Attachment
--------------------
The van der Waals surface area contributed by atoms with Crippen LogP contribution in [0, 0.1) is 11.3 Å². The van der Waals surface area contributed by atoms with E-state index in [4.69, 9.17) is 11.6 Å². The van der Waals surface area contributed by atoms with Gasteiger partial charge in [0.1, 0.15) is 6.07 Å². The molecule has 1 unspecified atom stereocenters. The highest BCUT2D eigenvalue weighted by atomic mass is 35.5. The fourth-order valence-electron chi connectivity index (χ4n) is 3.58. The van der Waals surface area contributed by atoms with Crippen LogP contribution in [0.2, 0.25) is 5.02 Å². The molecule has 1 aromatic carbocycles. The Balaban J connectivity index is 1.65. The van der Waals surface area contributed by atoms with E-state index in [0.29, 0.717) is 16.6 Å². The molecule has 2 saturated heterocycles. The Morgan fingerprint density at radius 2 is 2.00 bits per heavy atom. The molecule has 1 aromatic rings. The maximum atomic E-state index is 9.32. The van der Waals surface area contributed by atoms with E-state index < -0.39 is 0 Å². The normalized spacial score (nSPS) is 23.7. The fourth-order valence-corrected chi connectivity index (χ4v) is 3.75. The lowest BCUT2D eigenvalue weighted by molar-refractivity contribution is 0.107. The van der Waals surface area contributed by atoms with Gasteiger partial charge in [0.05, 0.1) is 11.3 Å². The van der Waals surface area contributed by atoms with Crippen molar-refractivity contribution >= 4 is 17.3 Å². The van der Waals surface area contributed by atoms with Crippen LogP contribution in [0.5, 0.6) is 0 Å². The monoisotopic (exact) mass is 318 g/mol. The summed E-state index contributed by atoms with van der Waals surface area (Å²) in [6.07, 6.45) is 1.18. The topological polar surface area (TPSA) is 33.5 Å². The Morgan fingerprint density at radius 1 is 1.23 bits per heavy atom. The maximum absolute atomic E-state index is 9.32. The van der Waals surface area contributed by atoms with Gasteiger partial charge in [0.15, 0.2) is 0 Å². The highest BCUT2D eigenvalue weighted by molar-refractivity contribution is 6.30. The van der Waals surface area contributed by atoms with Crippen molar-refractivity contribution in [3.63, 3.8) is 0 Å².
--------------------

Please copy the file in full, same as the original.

The van der Waals surface area contributed by atoms with Crippen LogP contribution in [0, 0.1) is 11.3 Å². The van der Waals surface area contributed by atoms with E-state index in [4.69, 9.17) is 11.6 Å². The van der Waals surface area contributed by atoms with Gasteiger partial charge in [0.1, 0.15) is 6.07 Å². The molecule has 1 unspecified atom stereocenters. The highest BCUT2D eigenvalue weighted by atomic mass is 35.5. The fourth-order valence-electron chi connectivity index (χ4n) is 3.58. The van der Waals surface area contributed by atoms with Crippen LogP contribution in [0.2, 0.25) is 5.02 Å². The molecule has 1 aromatic carbocycles. The Balaban J connectivity index is 1.65. The van der Waals surface area contributed by atoms with E-state index in [0.29, 0.717) is 16.6 Å². The molecule has 2 saturated heterocycles. The Morgan fingerprint density at radius 2 is 2.00 bits per heavy atom. The molecule has 1 aromatic rings. The maximum atomic E-state index is 9.32. The van der Waals surface area contributed by atoms with E-state index < -0.39 is 0 Å². The normalized spacial score (nSPS) is 23.7. The fourth-order valence-corrected chi connectivity index (χ4v) is 3.75. The lowest BCUT2D eigenvalue weighted by molar-refractivity contribution is 0.107. The van der Waals surface area contributed by atoms with Gasteiger partial charge in [0.05, 0.1) is 11.3 Å². The van der Waals surface area contributed by atoms with Crippen molar-refractivity contribution >= 4 is 17.3 Å². The van der Waals surface area contributed by atoms with Crippen LogP contribution in [0.5, 0.6) is 0 Å². The monoisotopic (exact) mass is 318 g/mol. The summed E-state index contributed by atoms with van der Waals surface area (Å²) in [6.07, 6.45) is 1.18. The topological polar surface area (TPSA) is 33.5 Å². The Morgan fingerprint density at radius 1 is 1.23 bits per heavy atom. The maximum absolute atomic E-state index is 9.32. The van der Waals surface area contributed by atoms with Gasteiger partial charge in [0.15, 0.2) is 0 Å². The highest BCUT2D eigenvalue weighted by molar-refractivity contribution is 6.30. The van der Waals surface area contributed by atoms with Crippen molar-refractivity contribution in [3.63, 3.8) is 0 Å².